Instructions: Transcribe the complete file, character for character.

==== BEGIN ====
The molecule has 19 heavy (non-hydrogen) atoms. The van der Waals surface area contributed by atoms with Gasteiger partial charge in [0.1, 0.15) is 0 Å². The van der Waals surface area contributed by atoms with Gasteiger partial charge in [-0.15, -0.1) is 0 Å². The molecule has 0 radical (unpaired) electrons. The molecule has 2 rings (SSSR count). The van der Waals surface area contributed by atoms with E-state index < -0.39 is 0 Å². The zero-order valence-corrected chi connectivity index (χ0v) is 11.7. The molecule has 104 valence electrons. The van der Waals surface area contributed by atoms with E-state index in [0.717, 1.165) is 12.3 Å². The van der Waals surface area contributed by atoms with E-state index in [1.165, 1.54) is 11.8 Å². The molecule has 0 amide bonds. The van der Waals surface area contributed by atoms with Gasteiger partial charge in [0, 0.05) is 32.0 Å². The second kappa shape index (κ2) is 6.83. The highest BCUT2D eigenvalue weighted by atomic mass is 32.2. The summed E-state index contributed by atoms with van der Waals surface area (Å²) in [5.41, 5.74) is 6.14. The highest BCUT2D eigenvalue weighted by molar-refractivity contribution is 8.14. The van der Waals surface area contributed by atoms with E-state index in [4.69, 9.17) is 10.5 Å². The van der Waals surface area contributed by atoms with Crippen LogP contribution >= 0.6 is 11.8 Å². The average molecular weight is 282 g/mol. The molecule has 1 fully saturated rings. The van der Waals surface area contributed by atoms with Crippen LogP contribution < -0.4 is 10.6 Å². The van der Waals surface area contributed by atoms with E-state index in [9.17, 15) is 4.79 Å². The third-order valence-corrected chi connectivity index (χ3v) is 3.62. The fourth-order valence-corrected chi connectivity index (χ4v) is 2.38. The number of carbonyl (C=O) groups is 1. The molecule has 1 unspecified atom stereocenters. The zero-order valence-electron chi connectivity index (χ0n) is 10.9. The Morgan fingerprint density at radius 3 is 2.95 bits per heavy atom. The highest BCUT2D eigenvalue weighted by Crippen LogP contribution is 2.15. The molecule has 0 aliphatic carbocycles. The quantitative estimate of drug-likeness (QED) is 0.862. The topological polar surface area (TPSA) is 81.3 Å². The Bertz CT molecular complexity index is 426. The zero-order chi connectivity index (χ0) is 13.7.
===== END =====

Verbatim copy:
The molecule has 19 heavy (non-hydrogen) atoms. The van der Waals surface area contributed by atoms with Gasteiger partial charge in [0.1, 0.15) is 0 Å². The van der Waals surface area contributed by atoms with Gasteiger partial charge in [-0.15, -0.1) is 0 Å². The molecule has 0 radical (unpaired) electrons. The molecule has 2 rings (SSSR count). The van der Waals surface area contributed by atoms with E-state index < -0.39 is 0 Å². The zero-order valence-corrected chi connectivity index (χ0v) is 11.7. The molecule has 104 valence electrons. The van der Waals surface area contributed by atoms with E-state index in [0.717, 1.165) is 12.3 Å². The van der Waals surface area contributed by atoms with E-state index in [1.165, 1.54) is 11.8 Å². The molecule has 0 amide bonds. The van der Waals surface area contributed by atoms with Gasteiger partial charge in [0, 0.05) is 32.0 Å². The second kappa shape index (κ2) is 6.83. The highest BCUT2D eigenvalue weighted by atomic mass is 32.2. The summed E-state index contributed by atoms with van der Waals surface area (Å²) in [5.41, 5.74) is 6.14. The highest BCUT2D eigenvalue weighted by molar-refractivity contribution is 8.14. The van der Waals surface area contributed by atoms with E-state index in [4.69, 9.17) is 10.5 Å². The van der Waals surface area contributed by atoms with Crippen LogP contribution >= 0.6 is 11.8 Å². The average molecular weight is 282 g/mol. The molecule has 1 fully saturated rings. The van der Waals surface area contributed by atoms with Crippen LogP contribution < -0.4 is 10.6 Å². The van der Waals surface area contributed by atoms with E-state index in [9.17, 15) is 4.79 Å². The third-order valence-corrected chi connectivity index (χ3v) is 3.62. The fourth-order valence-corrected chi connectivity index (χ4v) is 2.38. The number of carbonyl (C=O) groups is 1. The molecule has 1 unspecified atom stereocenters. The zero-order valence-electron chi connectivity index (χ0n) is 10.9. The Morgan fingerprint density at radius 3 is 2.95 bits per heavy atom. The highest BCUT2D eigenvalue weighted by Crippen LogP contribution is 2.15. The molecule has 0 aliphatic carbocycles. The quantitative estimate of drug-likeness (QED) is 0.862. The topological polar surface area (TPSA) is 81.3 Å². The Bertz CT molecular complexity index is 426. The zero-order chi connectivity index (χ0) is 13.7.